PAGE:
Tonight, the Jewish people will begin to commemorate Chanukah, the Festival of Lights, lighting the first of eight candles on the chanukiah. These eight nights represent the number of days that the oil burned when the Maccabees rededicated the Holy Temple in Jerusalem, the Jewish people’s eternal capital. In the grand scheme of things, Chanukah is nowhere as spiritually significant as Rosh Hashana, Yom Kippur, or any of the three major holidays, Sukkot, Passover, and Shavuot. Nevertheless, it represents an important cultural and spiritual moment in the Jewish people’s history.
Last year, I wrote a piece telling the real story of Chanukah. While most Jews learn that Chanukah represents the Jewish people’s triumphant victory over the Seleucid Empire, the truth is that the Maccabean Revolt was one of the greatest examples of fratricide between different camps of Jews in Judea. It all started with a broken promise the Seleucids made to the Jews and the desire of several Judean Jews to adopt Greek culture.
Despite the freedom the Jewish people possessed to maintain their traditions, many Jews opted out of their culture to adopt Hellenized customs and beliefs. The Hellenized Jews, in turn, managed to acquire more power and influence amongst their Greek conquerors than the High Priest of Jerusalem. It was not the first time that the Jewish people found themselves divided in its history, but the significance of the rise of Hellenized Jewry changes how we understand the story of Chanukah.
When Antiochus IV came into power in 175 BCE, he dramatically altered the empire’s goodwill to the Jews that his father promised by ousting Onias, the High Priest at the time, in favor of Jason, a Seleucid loyalist. Jason had promised to pay the Seleucid king a very high tribute if he used his power to remove Onias and if the king helped build a gymnasium in Jerusalem. Seeing it as an opportunity to increase the revenues of the empire and to acquire more control over his subjects, Antiochus IV complied. In his capacity as High Priest, Jason wrote a decree stating that Jewish law no longer dictated the holy city. This created deep divisions within the Jewish people, who believed that Jason’s actions were an abomination to the title he held.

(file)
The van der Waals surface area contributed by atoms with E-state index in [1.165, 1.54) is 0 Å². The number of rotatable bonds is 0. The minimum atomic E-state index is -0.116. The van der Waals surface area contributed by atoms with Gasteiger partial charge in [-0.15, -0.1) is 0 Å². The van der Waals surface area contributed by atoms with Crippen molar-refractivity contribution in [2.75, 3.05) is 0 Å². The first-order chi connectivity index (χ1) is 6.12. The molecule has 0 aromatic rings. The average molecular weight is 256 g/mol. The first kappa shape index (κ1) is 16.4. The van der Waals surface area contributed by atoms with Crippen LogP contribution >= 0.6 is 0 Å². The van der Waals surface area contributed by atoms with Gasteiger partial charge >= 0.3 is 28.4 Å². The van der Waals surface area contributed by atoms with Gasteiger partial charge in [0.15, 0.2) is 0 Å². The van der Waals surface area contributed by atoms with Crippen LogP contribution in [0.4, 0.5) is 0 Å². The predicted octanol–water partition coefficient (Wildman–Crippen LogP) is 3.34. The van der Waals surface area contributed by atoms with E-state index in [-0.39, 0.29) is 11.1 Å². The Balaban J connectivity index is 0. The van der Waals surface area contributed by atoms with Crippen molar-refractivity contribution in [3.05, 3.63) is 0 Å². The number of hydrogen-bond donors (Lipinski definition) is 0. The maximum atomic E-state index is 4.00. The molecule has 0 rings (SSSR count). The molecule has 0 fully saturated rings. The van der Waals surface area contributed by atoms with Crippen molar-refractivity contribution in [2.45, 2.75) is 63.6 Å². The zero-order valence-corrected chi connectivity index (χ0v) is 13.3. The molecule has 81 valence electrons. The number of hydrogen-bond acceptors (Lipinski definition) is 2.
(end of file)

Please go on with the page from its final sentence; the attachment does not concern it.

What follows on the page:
Tensions rose dramatically between the Rabbinic Jews and the Hellenized Jews when AntiochusIV removed Jason in favor of Menalaus. Menalaus oversaw the murder of Onias and allowed his brother Lysimachus to steal various sacred items within Jerusalem. While the Rabbinic Jews revolted and arrested Lysimachus for his criminal acts, Antiochus IV acquitted him of all the charges when Menalaus promised a larger tribute to the empire. To add insult to injury, Menalaus also oversaw new projects that increased the rate of Hellenization within the Jewish people.
Following a failed revolt by the former High Priest of Jerusalem, Antiochus IV imposed severe restrictions on the Jewish people’s ability to practice Second Temple Judaism and threatened those who subscribed to Halachic views with genocide. The Maccabean Revolt emerged when Judah the Maccabee gathered a large group of Rabbinic Jews to fight back against the Seleucid Empire as well as their Hellenized Jewish allies. By the end of the revolt, the Seleucid Empire was thrown out of Judea, the Hasmonean Dynasty was established, and all of the Jews who took up arms with the Greeks were slaughtered.
This calls the following question: Why did the Hellenized Jews fight with the Greeks? This was not the first time that the Jewish people have encountered divisions among themselves and defied the interests of G-d and His covenant. However, the Hellenized Jews took a proactive stance not only to oppose the teachings of Second Temple Judaism but also to fight and die for Hellenized culture. Scholars have argued that the Hellenized Jews preferred the views that the Greeks shared. To them, these Hellenized views were more “sophisticated” and more universalistic than the structured, rule-driven, and limiting vision of G-d’s covenant with the Jewish people displayed in the Torah. In essence, these Hellenized Jews believed that their world view was more superior and accepting than that of those Second Temple Jews who imposed strict regulations on Jewish conduct in order to maintain a sense of collective holiness. Thus, in order to make the Jews seem more tolerable, the Hellenized Jews needed to impose their worldview on the rest of the Jewish community, even it meant they destroyed everything that distinguishes the Jewish people to be a Light Unto The Nations.